‘Embryo’ chair by Marc Newson

Made by Cappellini in Italy, Europe, C.2000.

This chair represents the international success enjoyed by Australian designer Marc Newson. Since graduating from Sydney College of the Arts in 1984, he has worked in Japan, Italy, France and London. He has designed furniture, lighting, interiors, watches, homewares, a bike, a concept car and a jet. He appears regularly in international design journals and his work is represented in collections thoughout the world.

The Powerhouse Museum has supported Newson since early in his career, acquiring ...


Chair of curved, rounded 'hourglass' shape made from injection-moulded polyurethane foam on a steel frame and covered in dark blue 'bielastico' fabric. There are three tubular steel legs, one connected to the back and two front legs connected through voids on either side of the chair front to the inner frame.


800 mm
800 mm
1000 mm


The 'Embryo' chair was designed by Marc Newson for the 1988 Powerhouse Museum exhibition 'Take a Seat'. Sketches for the design are in Newson's sketchbook (object number 90/724-1/1) and various loose drawings. Stylistically, the 'Embryo' is linked to the 'Insect' chair (1986) and the 'Felt' and 'Wicker' chairs of the following two years. The 'hourglass' form of the 'Embryo' became Newson's signature shape and was elaborated in many subsequent designs.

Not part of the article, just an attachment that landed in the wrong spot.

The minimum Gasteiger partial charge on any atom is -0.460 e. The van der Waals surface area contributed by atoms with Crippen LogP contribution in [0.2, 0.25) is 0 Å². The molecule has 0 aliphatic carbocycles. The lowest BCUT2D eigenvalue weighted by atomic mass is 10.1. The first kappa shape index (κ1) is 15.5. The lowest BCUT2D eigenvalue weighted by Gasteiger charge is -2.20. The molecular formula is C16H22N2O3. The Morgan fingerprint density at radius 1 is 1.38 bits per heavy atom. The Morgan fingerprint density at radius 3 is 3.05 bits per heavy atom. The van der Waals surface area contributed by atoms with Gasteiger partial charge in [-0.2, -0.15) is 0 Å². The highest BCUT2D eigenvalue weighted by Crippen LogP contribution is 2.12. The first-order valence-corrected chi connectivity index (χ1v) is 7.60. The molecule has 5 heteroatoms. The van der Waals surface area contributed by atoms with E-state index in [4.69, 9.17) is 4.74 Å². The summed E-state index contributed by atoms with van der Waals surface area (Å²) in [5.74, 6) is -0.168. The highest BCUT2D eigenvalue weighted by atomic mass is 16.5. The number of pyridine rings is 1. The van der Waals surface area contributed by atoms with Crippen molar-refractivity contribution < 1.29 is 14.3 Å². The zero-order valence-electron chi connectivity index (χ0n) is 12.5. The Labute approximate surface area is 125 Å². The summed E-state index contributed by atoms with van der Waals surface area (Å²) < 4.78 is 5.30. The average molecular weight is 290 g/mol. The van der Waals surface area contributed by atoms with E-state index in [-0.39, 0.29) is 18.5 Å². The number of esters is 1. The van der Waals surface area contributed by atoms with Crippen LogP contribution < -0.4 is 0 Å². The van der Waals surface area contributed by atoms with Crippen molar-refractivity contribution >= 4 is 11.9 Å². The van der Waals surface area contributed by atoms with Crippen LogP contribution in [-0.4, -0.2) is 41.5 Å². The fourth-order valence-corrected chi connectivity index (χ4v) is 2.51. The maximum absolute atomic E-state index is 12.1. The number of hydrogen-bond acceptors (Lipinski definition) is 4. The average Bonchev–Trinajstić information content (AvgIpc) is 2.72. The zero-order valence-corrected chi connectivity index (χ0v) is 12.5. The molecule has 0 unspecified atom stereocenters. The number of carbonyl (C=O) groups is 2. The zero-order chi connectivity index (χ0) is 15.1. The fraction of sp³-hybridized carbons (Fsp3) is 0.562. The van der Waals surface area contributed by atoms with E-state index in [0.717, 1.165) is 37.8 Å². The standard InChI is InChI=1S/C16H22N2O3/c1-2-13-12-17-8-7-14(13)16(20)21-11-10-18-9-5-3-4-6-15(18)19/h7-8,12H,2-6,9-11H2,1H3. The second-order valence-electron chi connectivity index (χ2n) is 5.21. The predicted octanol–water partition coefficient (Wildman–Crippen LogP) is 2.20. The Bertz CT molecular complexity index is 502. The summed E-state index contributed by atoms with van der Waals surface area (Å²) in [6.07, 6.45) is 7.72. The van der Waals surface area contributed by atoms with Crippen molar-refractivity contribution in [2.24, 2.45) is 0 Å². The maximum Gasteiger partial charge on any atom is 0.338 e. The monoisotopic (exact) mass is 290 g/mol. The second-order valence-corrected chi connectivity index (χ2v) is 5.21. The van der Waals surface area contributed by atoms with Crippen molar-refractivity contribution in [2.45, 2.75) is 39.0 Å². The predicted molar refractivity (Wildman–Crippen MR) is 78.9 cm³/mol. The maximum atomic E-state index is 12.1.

The chair was made by Cappellini in Italy. Since 1988 Embryo chairs have been made by de de ce in Sydney, Idee in Tokyo, and most recently again by Cappellini. This chair was probably manufactured in 2000.
Cappellini C.2000
Newson, Marc 1998


Purchased 2001
19 November, 2001

Cite this Object

'Embryo' chair by Marc Newson 2017, Museum of Applied Arts & Sciences, accessed 23 November 2017, <https://ma.as/9731>
{{cite web |url=https://ma.as/9731 |title='Embryo' chair by Marc Newson |author=Museum of Applied Arts & Sciences |access-date=23 November 2017 |publisher=Museum of Applied Arts & Sciences, Australia}}
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